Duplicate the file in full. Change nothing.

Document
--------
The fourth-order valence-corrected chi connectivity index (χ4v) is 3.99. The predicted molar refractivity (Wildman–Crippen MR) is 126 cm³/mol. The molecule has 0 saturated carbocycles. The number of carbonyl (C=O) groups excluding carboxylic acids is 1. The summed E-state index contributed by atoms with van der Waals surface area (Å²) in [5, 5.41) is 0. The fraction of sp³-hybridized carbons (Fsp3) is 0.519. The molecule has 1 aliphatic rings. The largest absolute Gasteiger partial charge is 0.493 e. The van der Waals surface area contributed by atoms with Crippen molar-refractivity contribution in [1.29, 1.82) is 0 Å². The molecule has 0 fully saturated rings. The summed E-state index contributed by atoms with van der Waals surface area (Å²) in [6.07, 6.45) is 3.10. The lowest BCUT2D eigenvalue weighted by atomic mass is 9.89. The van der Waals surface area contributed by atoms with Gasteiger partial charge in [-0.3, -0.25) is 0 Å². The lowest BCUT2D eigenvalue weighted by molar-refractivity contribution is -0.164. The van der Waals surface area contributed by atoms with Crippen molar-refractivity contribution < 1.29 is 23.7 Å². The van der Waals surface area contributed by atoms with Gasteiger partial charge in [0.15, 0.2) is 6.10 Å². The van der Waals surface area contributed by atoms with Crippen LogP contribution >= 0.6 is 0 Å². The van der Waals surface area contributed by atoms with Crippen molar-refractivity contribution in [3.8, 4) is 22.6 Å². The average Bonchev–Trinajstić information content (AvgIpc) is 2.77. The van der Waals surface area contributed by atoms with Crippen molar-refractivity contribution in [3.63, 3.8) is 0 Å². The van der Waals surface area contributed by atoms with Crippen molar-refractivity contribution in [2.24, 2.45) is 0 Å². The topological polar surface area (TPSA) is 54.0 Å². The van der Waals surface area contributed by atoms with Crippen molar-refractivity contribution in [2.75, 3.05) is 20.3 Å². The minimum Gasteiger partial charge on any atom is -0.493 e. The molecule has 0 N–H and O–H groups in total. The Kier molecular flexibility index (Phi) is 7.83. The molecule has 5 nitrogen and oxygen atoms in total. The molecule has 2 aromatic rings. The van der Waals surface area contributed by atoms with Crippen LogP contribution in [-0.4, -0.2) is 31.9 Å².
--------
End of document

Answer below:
The fourth-order valence-corrected chi connectivity index (χ4v) is 3.99. The predicted molar refractivity (Wildman–Crippen MR) is 126 cm³/mol. The molecule has 0 saturated carbocycles. The number of carbonyl (C=O) groups excluding carboxylic acids is 1. The summed E-state index contributed by atoms with van der Waals surface area (Å²) in [5, 5.41) is 0. The fraction of sp³-hybridized carbons (Fsp3) is 0.519. The molecule has 1 aliphatic rings. The largest absolute Gasteiger partial charge is 0.493 e. The van der Waals surface area contributed by atoms with Crippen molar-refractivity contribution in [1.29, 1.82) is 0 Å². The molecule has 0 fully saturated rings. The summed E-state index contributed by atoms with van der Waals surface area (Å²) in [6.07, 6.45) is 3.10. The lowest BCUT2D eigenvalue weighted by atomic mass is 9.89. The van der Waals surface area contributed by atoms with Gasteiger partial charge in [-0.3, -0.25) is 0 Å². The lowest BCUT2D eigenvalue weighted by molar-refractivity contribution is -0.164. The van der Waals surface area contributed by atoms with Crippen molar-refractivity contribution < 1.29 is 23.7 Å². The van der Waals surface area contributed by atoms with Gasteiger partial charge in [0.15, 0.2) is 6.10 Å². The van der Waals surface area contributed by atoms with Crippen LogP contribution >= 0.6 is 0 Å². The van der Waals surface area contributed by atoms with Crippen molar-refractivity contribution in [3.8, 4) is 22.6 Å². The average Bonchev–Trinajstić information content (AvgIpc) is 2.77. The van der Waals surface area contributed by atoms with Crippen molar-refractivity contribution in [3.63, 3.8) is 0 Å². The van der Waals surface area contributed by atoms with Crippen molar-refractivity contribution in [2.24, 2.45) is 0 Å². The topological polar surface area (TPSA) is 54.0 Å². The van der Waals surface area contributed by atoms with Crippen molar-refractivity contribution in [2.75, 3.05) is 20.3 Å². The minimum Gasteiger partial charge on any atom is -0.493 e. The molecule has 0 N–H and O–H groups in total. The Kier molecular flexibility index (Phi) is 7.83. The molecule has 5 nitrogen and oxygen atoms in total. The molecule has 2 aromatic rings. The van der Waals surface area contributed by atoms with Crippen LogP contribution in [-0.4, -0.2) is 31.9 Å².